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Cholesterol And Heart Disease — Just a Myth?

A Review of Uffe Ravnskov's The Cholesterol Myths: Exposing the Fallacy that Saturated Fat and Cholesterol Cause Heart Disease

August 21, 2008
Reviewed by Chris Masterjohn

Uffe Ravnskov's 2000 book The Cholesterol Myths was a blockbuster among skeptics of mainstream health and nutrition dogma. With the heavy credentials of an MD, PhD author, the book formed the impetus for a resurrection of once-popular cholesterol skepticism that eventually led to the formation of The International Network of Cholesterol Skeptics in 2003, of which Ravnskov is the spokesman.

There is no doubt that the book is a good read. After all, it was set on fire on Finnish television in 1992, before the English translation came out. Any book that raises the ire of nutrition experts to such a degree that they would burn it on national television certainly carries enough controversy to be worth your while!

Ravnksov's book is an important contribution to the debate about the role of cholesterol in heart disease, but it is not without its flaws. The idea that eating saturated fat or having a high cholesterol level inexorably leads to a heart attack is so pervasive and until recently had been so unquestioned that we were in dire need of someone like Dr. Ravnskov to organize the contrary arguments and make them accessible to the public. Ravnskov convincingly shows that this simplisitc idea is full of gaping holes.

Ultimately, however, Ravnskov leaves the reader with the idea that blood lipids have virtually nothing to do with heart disease, that existing animal models can teach us almost nothing about human heart disease, and that good scientists should never have given the cholesterol theory much weight because it was built entirely on a foundation of sand. In reality, blood lipids do matter, animal models are relevant, and though the cholesterol theory is a lopsided house, it is in fact built on a solid foundation of evidence that needs to be carefully looked at.

These are the simple facts: on the one hand, if there was never any good evidence for a role of blood lipids in heart disease, such a massive "cholesterol education" and cholesterol-lowering drug empire could never have been built; on the other hand, were the mainstream theory not seriously flawed, Ravnskov could never have written his book. Before we review some of its flaws, however, let's look at some of its remarkable strengths.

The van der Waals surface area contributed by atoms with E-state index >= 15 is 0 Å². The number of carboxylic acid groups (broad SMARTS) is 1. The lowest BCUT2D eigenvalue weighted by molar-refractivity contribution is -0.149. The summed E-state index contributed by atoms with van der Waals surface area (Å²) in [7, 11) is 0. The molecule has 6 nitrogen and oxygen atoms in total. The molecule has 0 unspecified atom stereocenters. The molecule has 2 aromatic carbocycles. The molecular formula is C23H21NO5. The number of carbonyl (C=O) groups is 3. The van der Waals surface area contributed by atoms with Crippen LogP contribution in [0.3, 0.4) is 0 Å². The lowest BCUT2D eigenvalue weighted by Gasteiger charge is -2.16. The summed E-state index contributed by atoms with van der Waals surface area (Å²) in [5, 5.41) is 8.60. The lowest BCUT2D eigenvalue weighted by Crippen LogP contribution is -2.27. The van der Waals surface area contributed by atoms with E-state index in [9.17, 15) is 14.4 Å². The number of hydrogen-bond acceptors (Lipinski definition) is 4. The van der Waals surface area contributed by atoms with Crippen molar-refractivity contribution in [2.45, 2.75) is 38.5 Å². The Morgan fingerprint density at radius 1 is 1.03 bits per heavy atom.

In This Review:

The Diet-Heart Hypothesis: The Cholesterol Myth Crumbles

The diet-heart hypothesis is the idea that dietary saturated fat and cholesterol cause heart disease. Ravnskov not only destroys this myth with the hard data but shows it was never based on honest science in the first place.

Ancel Keys first argued this theory by charting heart disease mortality against fat availability for six countries, showing the more dietary fat available, the higher the rate of mortality. There was just one pesky problem: data was available for 22 countries at the time. Include the other 16, and the association falls apart.

Ravnskov also reviews numerous examples of populations consuming diets rich in saturated fat who are virtually immune to heart disease, such as the Masai of Africa, who eat a diet almost exclusively composed of meat, blood, and milk.

Are such native populations merely genetic anomalies? If we ask this question, we implicitly assume that the research conducted in modernized Western populations shows something different. But Ravnskov compiled the 27 studies following 34 cohorts or groups composed of more than 150,000 individuals that researchers had published up until 1998. In three of the 34 groups, those who ate more saturated fat were more likely to have heart disease, in one they were less likely, and in the other thirty the amount of saturated fat they ate had nothing to do with how likely they were to develop heart disease.

What about dietary cholesterol? Some studies have showed small differences favoring the diet-heart hypothesis and others have shown the opposite. Pool the results together, and healthy groups have eaten, on average, just slightly more cholesterol than groups with heart disease!

Should You Lower Your Cholesterol or is This Just Another Myth?

Ravnskov's extensive analysis of cholesterol-lowering treatments spans over 80 pages. He shows conclusively that cholesterol-lowering drugs are expensive, a waste of time, and even dangerous.

The earliest drug trials were a disaster. In the famous World Health Organization (WHO) trial, a cholesterol-lowering drug called clofibrate did indeed reduce the incidence of heart disease, but the heart disease mortality rate stayed the same, and the total mortality rate increased! In other words, people who took the drug were more likely to die earlier than people who did not.

The Lipid Research Clinic (LRC) Coronary Primary Prevention Trial (CPPT) used a drug called cholestyramine. This trial, said to have "proved" the cholesterol theory, reduced the risk of heart disease but left the total mortality rate unchanged. The investigators pointed out that many of the non-heart disease deaths in the treatment group were accidents, suicides, and in one case a homicide. Obviously, they said, the drug could not have caused these deaths. According to Ravnskov, this is not so obvious. Not only has later research shown that cholesterol-lowering drugs hurt mental performance, but many of the side effects recorded in the CPPT were neurological problems.

Since cholesterol is essential to the brain and nervous system, then, it is quite possible that cholesterol-lowering drugs increase the risk of accidents and suicide by decreasing reaction time, increasing aggressiveness, and ruining one's mood. Without doubt, they can ceratinly destroy your memory.